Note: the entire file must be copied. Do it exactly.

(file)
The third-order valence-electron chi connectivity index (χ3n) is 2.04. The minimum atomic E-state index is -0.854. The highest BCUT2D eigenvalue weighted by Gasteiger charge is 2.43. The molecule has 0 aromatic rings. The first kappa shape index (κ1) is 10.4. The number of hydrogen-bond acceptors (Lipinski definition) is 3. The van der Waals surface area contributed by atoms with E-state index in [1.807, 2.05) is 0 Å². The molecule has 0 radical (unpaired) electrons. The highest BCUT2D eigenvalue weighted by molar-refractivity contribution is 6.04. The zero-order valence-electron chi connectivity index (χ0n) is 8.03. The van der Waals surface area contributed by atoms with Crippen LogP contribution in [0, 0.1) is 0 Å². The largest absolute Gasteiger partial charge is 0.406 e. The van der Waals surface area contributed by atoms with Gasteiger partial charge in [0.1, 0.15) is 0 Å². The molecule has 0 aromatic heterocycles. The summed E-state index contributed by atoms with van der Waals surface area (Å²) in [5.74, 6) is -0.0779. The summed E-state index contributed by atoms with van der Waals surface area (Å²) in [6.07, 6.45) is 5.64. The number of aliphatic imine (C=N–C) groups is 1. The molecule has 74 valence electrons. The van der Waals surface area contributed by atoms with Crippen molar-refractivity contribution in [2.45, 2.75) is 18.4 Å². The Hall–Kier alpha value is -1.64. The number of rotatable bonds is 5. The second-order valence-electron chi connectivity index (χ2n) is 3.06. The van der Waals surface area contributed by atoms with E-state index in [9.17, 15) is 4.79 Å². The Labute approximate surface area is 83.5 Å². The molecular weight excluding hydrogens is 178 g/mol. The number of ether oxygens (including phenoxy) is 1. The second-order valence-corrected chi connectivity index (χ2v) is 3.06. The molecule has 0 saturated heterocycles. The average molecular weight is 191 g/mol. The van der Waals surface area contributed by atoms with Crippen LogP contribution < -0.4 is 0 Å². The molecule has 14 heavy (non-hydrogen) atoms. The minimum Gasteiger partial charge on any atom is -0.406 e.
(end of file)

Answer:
The third-order valence-electron chi connectivity index (χ3n) is 2.04. The minimum atomic E-state index is -0.854. The highest BCUT2D eigenvalue weighted by Gasteiger charge is 2.43. The molecule has 0 aromatic rings. The first kappa shape index (κ1) is 10.4. The number of hydrogen-bond acceptors (Lipinski definition) is 3. The van der Waals surface area contributed by atoms with E-state index in [1.807, 2.05) is 0 Å². The molecule has 0 radical (unpaired) electrons. The highest BCUT2D eigenvalue weighted by molar-refractivity contribution is 6.04. The zero-order valence-electron chi connectivity index (χ0n) is 8.03. The van der Waals surface area contributed by atoms with Crippen LogP contribution in [0, 0.1) is 0 Å². The largest absolute Gasteiger partial charge is 0.406 e. The van der Waals surface area contributed by atoms with Gasteiger partial charge in [0.1, 0.15) is 0 Å². The molecule has 0 aromatic heterocycles. The summed E-state index contributed by atoms with van der Waals surface area (Å²) in [5.74, 6) is -0.0779. The summed E-state index contributed by atoms with van der Waals surface area (Å²) in [6.07, 6.45) is 5.64. The number of aliphatic imine (C=N–C) groups is 1. The molecule has 74 valence electrons. The van der Waals surface area contributed by atoms with Crippen molar-refractivity contribution in [2.45, 2.75) is 18.4 Å². The Hall–Kier alpha value is -1.64. The number of rotatable bonds is 5. The second-order valence-electron chi connectivity index (χ2n) is 3.06. The van der Waals surface area contributed by atoms with E-state index in [9.17, 15) is 4.79 Å². The Labute approximate surface area is 83.5 Å². The molecular weight excluding hydrogens is 178 g/mol. The number of ether oxygens (including phenoxy) is 1. The second-order valence-corrected chi connectivity index (χ2v) is 3.06. The molecule has 0 saturated heterocycles. The average molecular weight is 191 g/mol. The van der Waals surface area contributed by atoms with Crippen LogP contribution < -0.4 is 0 Å². The molecule has 14 heavy (non-hydrogen) atoms. The minimum Gasteiger partial charge on any atom is -0.406 e.